Connect with us

News

UPDATE: Transportation Safety Board Investigating Plane Crash That Killed Jim Prentice

Published

2 minute read

By Sheldon Spackman

An intensive investigation is underway into the fatal small plane crash that claimed the life of former Alberta Premier and Federal Cabinet Minister Jim Prentice. The Transportation Safety Board began the “Field Phase” of their investigation on Saturday, after first being deployed to the crash site about 18 kilometres north of Kelowna, B.C. on Friday the 14th, a day after the Cessna Citation plane went down.

TSB officials say what they know so far is that the plane left Kelowna’s airport at 9:32 Pacific Time Thursday night, October 13th, bound for the Calgary-Springbank airport. The aircraft then struck ground 8 minutes after take-off, about 11 kilometres north of the Kelowna airport. It’s believed there was one pilot and three passengers on board, including Jim Prentice.

Officials say the aircraft was not equipped with, nor was it required to carry, a Cockpit Voice Recorder or a Flight Data Recorder; however, the team will be reviewing any electronic components on the plane from which they can retrieve data to help understand the flight profile. They add the air?craft was destroyed from high deceleration forces after a vertical descent and there were no emergency or distress calls made. No locator transmitter signal was received either.

Currently, there are 5 TSB investigators on site with the RCMP providing a drone for an aerial site survey, with the data collected to be given to the TSB and B.C. Coroners Service which is controlling the site.

In the coming days, investigators will now examine, document and photograph the aircraft wreckage, make arrangements to transfer relevant aircraft components to the TSB Laboratory in Ottawa for further analysis and examine the occurrence site and surrounding terrain features. They will also gather additional information about weather conditions, information on Air Traffic communications and radar information as well as obtain aircraft maintenance records and pilot records. In addition to that, the team will interview witnesses and next-of-kin, review operational policies and examine regulatory requirements.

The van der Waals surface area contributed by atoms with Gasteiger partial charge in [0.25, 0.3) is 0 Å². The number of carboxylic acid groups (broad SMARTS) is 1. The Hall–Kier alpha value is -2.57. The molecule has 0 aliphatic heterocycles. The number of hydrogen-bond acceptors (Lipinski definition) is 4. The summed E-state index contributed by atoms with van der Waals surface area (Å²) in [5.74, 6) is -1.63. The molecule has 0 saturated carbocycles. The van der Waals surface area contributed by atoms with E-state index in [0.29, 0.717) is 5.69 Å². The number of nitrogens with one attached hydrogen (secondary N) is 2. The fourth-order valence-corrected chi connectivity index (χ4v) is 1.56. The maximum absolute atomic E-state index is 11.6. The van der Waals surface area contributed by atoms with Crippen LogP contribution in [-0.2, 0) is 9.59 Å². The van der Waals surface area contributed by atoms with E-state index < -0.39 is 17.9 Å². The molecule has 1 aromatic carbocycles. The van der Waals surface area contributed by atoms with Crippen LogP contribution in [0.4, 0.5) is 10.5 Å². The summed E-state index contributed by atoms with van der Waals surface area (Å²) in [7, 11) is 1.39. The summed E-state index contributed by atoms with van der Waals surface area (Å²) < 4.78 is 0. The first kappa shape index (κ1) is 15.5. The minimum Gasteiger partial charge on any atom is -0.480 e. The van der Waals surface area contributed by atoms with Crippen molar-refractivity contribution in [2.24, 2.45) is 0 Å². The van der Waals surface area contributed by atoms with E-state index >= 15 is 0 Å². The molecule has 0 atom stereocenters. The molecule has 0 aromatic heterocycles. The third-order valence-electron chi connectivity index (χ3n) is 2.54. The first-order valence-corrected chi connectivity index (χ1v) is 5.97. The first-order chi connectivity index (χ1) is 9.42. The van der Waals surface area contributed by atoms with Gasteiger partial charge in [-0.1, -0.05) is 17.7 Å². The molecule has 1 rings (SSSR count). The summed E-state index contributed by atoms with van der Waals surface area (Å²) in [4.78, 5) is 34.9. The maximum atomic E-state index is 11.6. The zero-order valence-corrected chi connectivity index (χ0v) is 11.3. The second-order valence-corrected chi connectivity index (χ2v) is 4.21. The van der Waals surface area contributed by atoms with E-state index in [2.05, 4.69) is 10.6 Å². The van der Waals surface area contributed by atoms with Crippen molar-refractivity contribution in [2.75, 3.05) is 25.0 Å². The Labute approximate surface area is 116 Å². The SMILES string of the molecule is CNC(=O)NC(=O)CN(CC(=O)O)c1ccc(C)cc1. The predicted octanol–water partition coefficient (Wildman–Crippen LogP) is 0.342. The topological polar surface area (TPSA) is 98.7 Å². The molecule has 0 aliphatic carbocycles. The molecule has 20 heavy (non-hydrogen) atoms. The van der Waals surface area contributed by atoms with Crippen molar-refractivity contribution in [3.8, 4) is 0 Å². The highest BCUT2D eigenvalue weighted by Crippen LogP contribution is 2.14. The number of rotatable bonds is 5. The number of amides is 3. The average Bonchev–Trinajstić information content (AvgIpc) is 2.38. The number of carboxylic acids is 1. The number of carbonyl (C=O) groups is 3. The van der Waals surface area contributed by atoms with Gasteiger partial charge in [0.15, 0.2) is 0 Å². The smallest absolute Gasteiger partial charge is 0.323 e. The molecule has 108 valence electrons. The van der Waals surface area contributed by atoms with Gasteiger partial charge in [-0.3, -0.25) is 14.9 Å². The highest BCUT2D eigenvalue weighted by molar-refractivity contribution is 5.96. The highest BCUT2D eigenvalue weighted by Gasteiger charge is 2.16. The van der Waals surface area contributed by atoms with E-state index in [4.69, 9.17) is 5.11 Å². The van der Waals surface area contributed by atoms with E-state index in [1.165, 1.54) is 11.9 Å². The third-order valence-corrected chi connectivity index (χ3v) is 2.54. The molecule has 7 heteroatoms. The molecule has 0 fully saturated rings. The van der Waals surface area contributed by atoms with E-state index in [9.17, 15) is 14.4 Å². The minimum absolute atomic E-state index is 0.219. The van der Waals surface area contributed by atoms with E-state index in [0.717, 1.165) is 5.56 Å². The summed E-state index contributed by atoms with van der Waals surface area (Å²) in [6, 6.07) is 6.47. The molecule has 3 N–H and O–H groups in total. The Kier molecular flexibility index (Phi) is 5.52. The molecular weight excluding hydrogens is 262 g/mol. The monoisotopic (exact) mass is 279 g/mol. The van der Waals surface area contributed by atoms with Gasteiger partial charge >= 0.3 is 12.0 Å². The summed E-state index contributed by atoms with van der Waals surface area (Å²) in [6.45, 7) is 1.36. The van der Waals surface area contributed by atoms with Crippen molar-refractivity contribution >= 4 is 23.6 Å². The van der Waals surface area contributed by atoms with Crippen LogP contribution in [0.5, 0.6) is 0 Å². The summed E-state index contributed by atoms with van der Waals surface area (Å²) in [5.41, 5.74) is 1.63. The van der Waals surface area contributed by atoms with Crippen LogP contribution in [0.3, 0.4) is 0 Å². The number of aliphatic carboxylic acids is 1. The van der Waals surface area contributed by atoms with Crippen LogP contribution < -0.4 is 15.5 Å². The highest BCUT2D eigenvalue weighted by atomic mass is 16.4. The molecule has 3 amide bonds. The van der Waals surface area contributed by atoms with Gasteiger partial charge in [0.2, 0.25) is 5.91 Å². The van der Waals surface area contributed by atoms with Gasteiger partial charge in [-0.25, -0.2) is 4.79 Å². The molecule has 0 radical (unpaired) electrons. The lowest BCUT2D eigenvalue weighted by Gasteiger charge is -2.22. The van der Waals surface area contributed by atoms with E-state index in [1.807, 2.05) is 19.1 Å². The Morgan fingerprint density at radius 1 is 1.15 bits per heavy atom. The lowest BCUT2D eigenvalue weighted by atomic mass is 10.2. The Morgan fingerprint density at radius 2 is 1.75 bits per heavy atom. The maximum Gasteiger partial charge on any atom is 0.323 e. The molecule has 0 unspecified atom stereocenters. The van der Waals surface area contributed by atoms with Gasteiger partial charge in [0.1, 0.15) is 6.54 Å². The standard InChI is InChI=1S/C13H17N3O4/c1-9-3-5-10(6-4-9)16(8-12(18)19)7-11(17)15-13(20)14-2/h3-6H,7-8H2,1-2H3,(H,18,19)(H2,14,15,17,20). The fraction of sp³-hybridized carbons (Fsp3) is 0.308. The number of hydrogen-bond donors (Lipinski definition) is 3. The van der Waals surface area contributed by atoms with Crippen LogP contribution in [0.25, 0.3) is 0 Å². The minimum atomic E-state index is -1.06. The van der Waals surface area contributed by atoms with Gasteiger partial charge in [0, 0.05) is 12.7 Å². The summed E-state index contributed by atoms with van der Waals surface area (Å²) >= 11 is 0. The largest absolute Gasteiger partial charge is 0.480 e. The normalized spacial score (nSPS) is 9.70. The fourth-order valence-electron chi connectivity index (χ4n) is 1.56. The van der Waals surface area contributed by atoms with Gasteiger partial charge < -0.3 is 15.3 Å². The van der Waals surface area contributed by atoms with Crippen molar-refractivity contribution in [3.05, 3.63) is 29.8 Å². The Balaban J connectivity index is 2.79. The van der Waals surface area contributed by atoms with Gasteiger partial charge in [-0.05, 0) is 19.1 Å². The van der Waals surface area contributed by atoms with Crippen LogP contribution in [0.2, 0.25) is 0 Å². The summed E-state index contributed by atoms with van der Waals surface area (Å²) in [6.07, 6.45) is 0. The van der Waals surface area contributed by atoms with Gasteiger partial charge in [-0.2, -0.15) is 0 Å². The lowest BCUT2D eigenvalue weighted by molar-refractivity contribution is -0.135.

Follow Author

Top Story CP

Biden works to balance civil rights and criminal justice

Published on

WASHINGTON — On one end of Pennsylvania Avenue, he mourned with the family of a fallen police officer. On the other, he pledged to help end the epidemic of Black men being killed by police.

Over the course of a few hours Tuesday, President Joe Biden’s difficult balancing act on policing was put on vivid display. He is urgently trying to navigate criminal justice and civil rights while the White House nervously watches unrest in Minnesota as the trial of the white police officer accused of killing George Floyd winds down.

The test for Biden comes as the nation is on edge awaiting the conclusion of the trial of Derek Chauvin, who prosecutors said killed Floyd, a Black man, last year by placing a knee on his neck for about nine minutes. Tensions have only been heightened by the shooting death this week of another Black man in Minnesota, Daunte Wright, who was killed after police said a white officer accidentally reached for her handgun instead of a taser.

Biden has pledged to help combat racism in policing, helping African Americans who supported him in large numbers last year in the wake of protests that swept the nation after Floyd’s death and restarted a national conversation about race. But he also has long projected himself as an ally of police, including Tuesday, when he travelled to the U.S. Capitol to pay respects to William Evans, a Capitol police officer who was killed when a suspect rammed him with his car outside the citadel of democracy.

“I didn’t know Billy, but I knew Billy,” Biden said at a tearful memorial under the soaring rotunda. “I grew up with Billys in Claymont and Scranton, Pennsylvania. Billy was always the kid that you know if you got in a fight and you’re outnumbered three to one, he’d still jump in, knowing you’d both get beaten.”

Two of Evans’ children clutched stuffed animals as the gazed at their father’s flag-draped coffin, one wearing his father’s police uniform hat. At one moment, a toy replica of the U.S. Capitol was dropped; Biden reached over to pick it up.

His own life defined by grief after having buried two children and his first wife, Biden said his prayer for the Evans family is for “that moment when a smile comes before the tear.” And he saluted the Capitol police force, still reeling from the Jan. 6 insurrection by supporters of President Donald Trump, where one officer died and scores more were injured.